Since it was first announced that Ewan McGregor would be reprising his role of Jedi Master Obi-Wan Kenobi, I immediately began measuring the possibilities. For clarity, I’m a bonafide Star Wars fan. I grew up on the original trilogy, actually enjoyed the sequel trilogy, and liked the prequel trilogy before it became cool to do so. So having McGregor back in one of the franchise’s most pivotal roles was exciting. News of Hayden Christensen’s return only made this six-part limited series more intriguing, especially for die-hands and canon junkies who consume every morsel of Star Wars content available.

Directed by Deborah Chow, the series fits in the mostly unexplored space on the Star Wars timeline between “Episode III – Revenge of the Sith” (McGregor’s last appearance) and 1977’s “Episode IV: A New Hope” (which featured Alec Guinness as Old Man Ben). It’s set ten years after “Episode III” with McGregor’s Obi-Wan hiding out on the desert planet of Tatooine. There he goes about his mundane daily ritual, blending in with the locals while keeping a watchful eye from afar on 10-year-old Luke Skywalker, the son of his old friend and Padawan Anakin (aka Darth Vader). Luke lives on a moisture farm where he is being raised by Owen Lars and his wife Beru (a returning Joel Edgerton and Bonnie Piesse).

When not cutting meat for his brutish boss, Obi-Wan hangs out in his remote cave where he tries to reconnect with the force ghost of his old master Qui-Gon Jinn. Otherwise, in order to remain undetected by Vader, Obi-Wan has distanced himself from the Force and anything that remains of the Jedi Order. But that doesn’t stop the dogged Vader (played by Christensen, voiced by the great James Earl Jones), who oversees an ominous band of Force-sensitives called Inquisitors to eliminate any remaining Jedi. And once he gets a whiff of Kenobi, the true hunt begins.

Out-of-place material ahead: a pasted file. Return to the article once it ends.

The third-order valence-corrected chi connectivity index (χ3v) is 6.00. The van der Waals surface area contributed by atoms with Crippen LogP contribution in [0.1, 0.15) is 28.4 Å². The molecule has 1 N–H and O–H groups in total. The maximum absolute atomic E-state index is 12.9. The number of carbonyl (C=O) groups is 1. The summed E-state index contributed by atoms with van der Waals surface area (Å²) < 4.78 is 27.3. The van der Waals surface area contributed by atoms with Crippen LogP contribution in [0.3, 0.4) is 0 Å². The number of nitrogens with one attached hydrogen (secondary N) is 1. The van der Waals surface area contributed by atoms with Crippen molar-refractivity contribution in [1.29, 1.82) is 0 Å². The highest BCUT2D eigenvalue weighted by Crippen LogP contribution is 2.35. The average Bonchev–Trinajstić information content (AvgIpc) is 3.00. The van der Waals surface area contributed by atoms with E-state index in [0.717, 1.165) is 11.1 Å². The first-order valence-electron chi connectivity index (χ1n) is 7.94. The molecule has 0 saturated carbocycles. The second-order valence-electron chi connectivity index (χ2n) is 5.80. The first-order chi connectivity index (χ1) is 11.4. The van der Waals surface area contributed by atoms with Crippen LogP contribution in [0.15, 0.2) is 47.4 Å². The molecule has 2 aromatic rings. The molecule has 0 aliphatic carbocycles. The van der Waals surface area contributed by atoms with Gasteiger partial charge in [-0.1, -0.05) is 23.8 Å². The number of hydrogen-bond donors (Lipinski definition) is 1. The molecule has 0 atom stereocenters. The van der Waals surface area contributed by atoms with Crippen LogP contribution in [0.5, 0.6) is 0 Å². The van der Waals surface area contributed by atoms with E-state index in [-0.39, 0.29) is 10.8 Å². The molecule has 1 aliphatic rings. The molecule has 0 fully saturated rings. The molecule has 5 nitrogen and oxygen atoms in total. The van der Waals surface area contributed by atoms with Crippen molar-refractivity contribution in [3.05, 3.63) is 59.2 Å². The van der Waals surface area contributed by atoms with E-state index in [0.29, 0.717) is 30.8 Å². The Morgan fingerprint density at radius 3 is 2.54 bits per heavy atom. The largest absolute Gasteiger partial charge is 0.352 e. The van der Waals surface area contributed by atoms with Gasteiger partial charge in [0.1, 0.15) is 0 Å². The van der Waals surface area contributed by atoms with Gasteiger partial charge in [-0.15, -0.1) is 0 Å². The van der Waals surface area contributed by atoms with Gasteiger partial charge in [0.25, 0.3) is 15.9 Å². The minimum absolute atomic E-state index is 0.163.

Image Courtesy of LucasFilm

These hunters are led by the Grand Inquisitor (a slyly menacing Rupert Friend) who answers directly to Vader. But the film is most interested in an ambitious young Inquisitor named Reva (Moses Ingram). She has a ruthless edge and seems intent on impressing Vader. Is it to ultimately become the Grand Inquisitor herself or are there other motivations at work?

Reva quickly grows into a key character and at times the series seems more dedicated to her than the show’s namesake. Unfortunately her story arc never reaches the fullness of its potential. It starts strong and the hint of mystery surrounding Reva really drives the early episodes. But her arc, specifically in the final two episodes, feels rushed and in need of more attention. It’s as if chunks of her story are missing which makes it hard to really latch onto her as a character. Meanwhile Ingram’s performance begins shaky, but the actress seems to grow more comfortable as she progresses.

Obi-Wan comes out of hiding after he’s contacted by Senator Bail Organa (Jimmy Smits) whose adopted daughter (and the twin sister of Luke), a young Princess Leia (Vivian Lyra Blair), has been kidnapped. Obi-Wan reluctantly agrees to find her and bring her home. But doing so draws the attention of Reva and Darth Vader himself who has a score to settle with his former Jedi master. This Obi-Wan/Anakin link turns out to be more than just a nostalgic nod. It forms the emotional core of the series and leads to some truly epic moments that are custom-made for the Star Wars faithful.

You could call Obi-Wan Kenobi” a series of big moments. There are callbacks, reveals, appearances, and showdowns that fans will be talking about for years to come. There are moments that many have been imagining for decades and answers to questions that some have mulled over since “Revenge of the Sith”. Some of the best moments involve Anakin/Vader – his psychological conflict, his revenge-seared conscience, and the path of violence he leaves in his wake. It’s hardly thorough, but it does leave you thirsting for more.